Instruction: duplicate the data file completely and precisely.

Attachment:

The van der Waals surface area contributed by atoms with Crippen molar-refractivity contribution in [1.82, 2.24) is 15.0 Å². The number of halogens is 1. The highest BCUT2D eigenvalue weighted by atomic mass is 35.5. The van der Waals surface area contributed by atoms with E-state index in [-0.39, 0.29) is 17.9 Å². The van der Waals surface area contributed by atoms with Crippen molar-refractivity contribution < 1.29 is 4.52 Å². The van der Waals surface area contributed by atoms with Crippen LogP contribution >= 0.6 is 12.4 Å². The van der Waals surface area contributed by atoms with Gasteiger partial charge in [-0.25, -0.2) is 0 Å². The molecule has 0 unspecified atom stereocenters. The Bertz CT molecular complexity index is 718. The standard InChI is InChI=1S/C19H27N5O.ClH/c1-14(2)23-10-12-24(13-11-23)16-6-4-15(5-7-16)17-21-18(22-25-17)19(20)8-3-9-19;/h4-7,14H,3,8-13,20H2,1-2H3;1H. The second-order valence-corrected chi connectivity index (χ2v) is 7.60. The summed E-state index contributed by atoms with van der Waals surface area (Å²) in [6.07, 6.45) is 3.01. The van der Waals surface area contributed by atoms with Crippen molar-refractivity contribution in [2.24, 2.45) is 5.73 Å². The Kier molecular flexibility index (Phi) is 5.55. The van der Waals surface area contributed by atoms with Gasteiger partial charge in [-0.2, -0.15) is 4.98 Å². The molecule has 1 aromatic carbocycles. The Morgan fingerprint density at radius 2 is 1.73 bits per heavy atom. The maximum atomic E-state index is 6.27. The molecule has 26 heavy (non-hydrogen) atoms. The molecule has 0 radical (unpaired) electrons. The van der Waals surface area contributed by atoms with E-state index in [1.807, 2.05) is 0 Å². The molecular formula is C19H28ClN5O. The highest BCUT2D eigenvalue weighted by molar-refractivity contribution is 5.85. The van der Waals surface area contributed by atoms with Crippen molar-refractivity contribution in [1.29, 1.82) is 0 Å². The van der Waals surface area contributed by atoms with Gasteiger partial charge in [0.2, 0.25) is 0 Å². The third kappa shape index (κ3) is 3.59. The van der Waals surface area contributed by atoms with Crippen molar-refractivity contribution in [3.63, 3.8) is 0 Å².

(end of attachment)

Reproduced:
The van der Waals surface area contributed by atoms with Crippen molar-refractivity contribution in [1.82, 2.24) is 15.0 Å². The number of halogens is 1. The highest BCUT2D eigenvalue weighted by atomic mass is 35.5. The van der Waals surface area contributed by atoms with E-state index in [-0.39, 0.29) is 17.9 Å². The van der Waals surface area contributed by atoms with Crippen molar-refractivity contribution < 1.29 is 4.52 Å². The van der Waals surface area contributed by atoms with Crippen LogP contribution >= 0.6 is 12.4 Å². The van der Waals surface area contributed by atoms with Gasteiger partial charge in [-0.25, -0.2) is 0 Å². The molecule has 0 unspecified atom stereocenters. The Bertz CT molecular complexity index is 718. The standard InChI is InChI=1S/C19H27N5O.ClH/c1-14(2)23-10-12-24(13-11-23)16-6-4-15(5-7-16)17-21-18(22-25-17)19(20)8-3-9-19;/h4-7,14H,3,8-13,20H2,1-2H3;1H. The second-order valence-corrected chi connectivity index (χ2v) is 7.60. The summed E-state index contributed by atoms with van der Waals surface area (Å²) in [6.07, 6.45) is 3.01. The van der Waals surface area contributed by atoms with Crippen molar-refractivity contribution in [2.24, 2.45) is 5.73 Å². The Kier molecular flexibility index (Phi) is 5.55. The van der Waals surface area contributed by atoms with Gasteiger partial charge in [-0.2, -0.15) is 4.98 Å². The molecule has 1 aromatic carbocycles. The Morgan fingerprint density at radius 2 is 1.73 bits per heavy atom. The maximum atomic E-state index is 6.27. The molecule has 26 heavy (non-hydrogen) atoms. The molecule has 0 radical (unpaired) electrons. The van der Waals surface area contributed by atoms with E-state index in [1.807, 2.05) is 0 Å². The molecular formula is C19H28ClN5O. The highest BCUT2D eigenvalue weighted by molar-refractivity contribution is 5.85. The van der Waals surface area contributed by atoms with Crippen molar-refractivity contribution in [1.29, 1.82) is 0 Å². The van der Waals surface area contributed by atoms with Gasteiger partial charge in [0.2, 0.25) is 0 Å². The third kappa shape index (κ3) is 3.59. The van der Waals surface area contributed by atoms with Crippen molar-refractivity contribution in [3.63, 3.8) is 0 Å².